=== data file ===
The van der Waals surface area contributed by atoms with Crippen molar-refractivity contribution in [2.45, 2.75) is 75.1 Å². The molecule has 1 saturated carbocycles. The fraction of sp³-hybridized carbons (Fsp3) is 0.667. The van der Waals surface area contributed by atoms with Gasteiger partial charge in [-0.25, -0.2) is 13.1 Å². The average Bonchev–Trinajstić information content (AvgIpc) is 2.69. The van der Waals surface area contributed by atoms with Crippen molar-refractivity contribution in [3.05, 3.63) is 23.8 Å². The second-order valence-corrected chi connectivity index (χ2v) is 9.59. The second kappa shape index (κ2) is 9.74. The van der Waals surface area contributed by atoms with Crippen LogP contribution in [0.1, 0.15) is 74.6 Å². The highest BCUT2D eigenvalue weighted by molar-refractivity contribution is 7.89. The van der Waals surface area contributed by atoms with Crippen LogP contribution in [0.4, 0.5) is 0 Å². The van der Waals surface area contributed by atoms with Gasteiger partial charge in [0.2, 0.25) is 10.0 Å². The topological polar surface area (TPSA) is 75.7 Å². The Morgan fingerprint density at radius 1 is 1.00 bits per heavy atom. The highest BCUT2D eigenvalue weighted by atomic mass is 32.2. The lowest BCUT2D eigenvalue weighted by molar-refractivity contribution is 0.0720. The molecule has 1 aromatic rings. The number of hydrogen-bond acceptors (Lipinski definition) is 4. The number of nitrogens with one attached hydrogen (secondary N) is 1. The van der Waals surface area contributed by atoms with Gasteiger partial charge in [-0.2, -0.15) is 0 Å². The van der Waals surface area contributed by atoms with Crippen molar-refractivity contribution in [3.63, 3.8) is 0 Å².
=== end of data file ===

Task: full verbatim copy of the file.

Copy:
The van der Waals surface area contributed by atoms with Crippen molar-refractivity contribution in [2.45, 2.75) is 75.1 Å². The molecule has 1 saturated carbocycles. The fraction of sp³-hybridized carbons (Fsp3) is 0.667. The van der Waals surface area contributed by atoms with Gasteiger partial charge in [-0.25, -0.2) is 13.1 Å². The average Bonchev–Trinajstić information content (AvgIpc) is 2.69. The van der Waals surface area contributed by atoms with Crippen molar-refractivity contribution in [3.05, 3.63) is 23.8 Å². The second-order valence-corrected chi connectivity index (χ2v) is 9.59. The second kappa shape index (κ2) is 9.74. The van der Waals surface area contributed by atoms with Crippen LogP contribution in [0.1, 0.15) is 74.6 Å². The highest BCUT2D eigenvalue weighted by molar-refractivity contribution is 7.89. The van der Waals surface area contributed by atoms with Crippen LogP contribution in [0.4, 0.5) is 0 Å². The van der Waals surface area contributed by atoms with Gasteiger partial charge in [0.2, 0.25) is 10.0 Å². The topological polar surface area (TPSA) is 75.7 Å². The Morgan fingerprint density at radius 1 is 1.00 bits per heavy atom. The highest BCUT2D eigenvalue weighted by atomic mass is 32.2. The lowest BCUT2D eigenvalue weighted by molar-refractivity contribution is 0.0720. The molecule has 1 aromatic rings. The number of hydrogen-bond acceptors (Lipinski definition) is 4. The number of nitrogens with one attached hydrogen (secondary N) is 1. The van der Waals surface area contributed by atoms with Gasteiger partial charge in [-0.2, -0.15) is 0 Å². The van der Waals surface area contributed by atoms with Crippen molar-refractivity contribution in [3.63, 3.8) is 0 Å².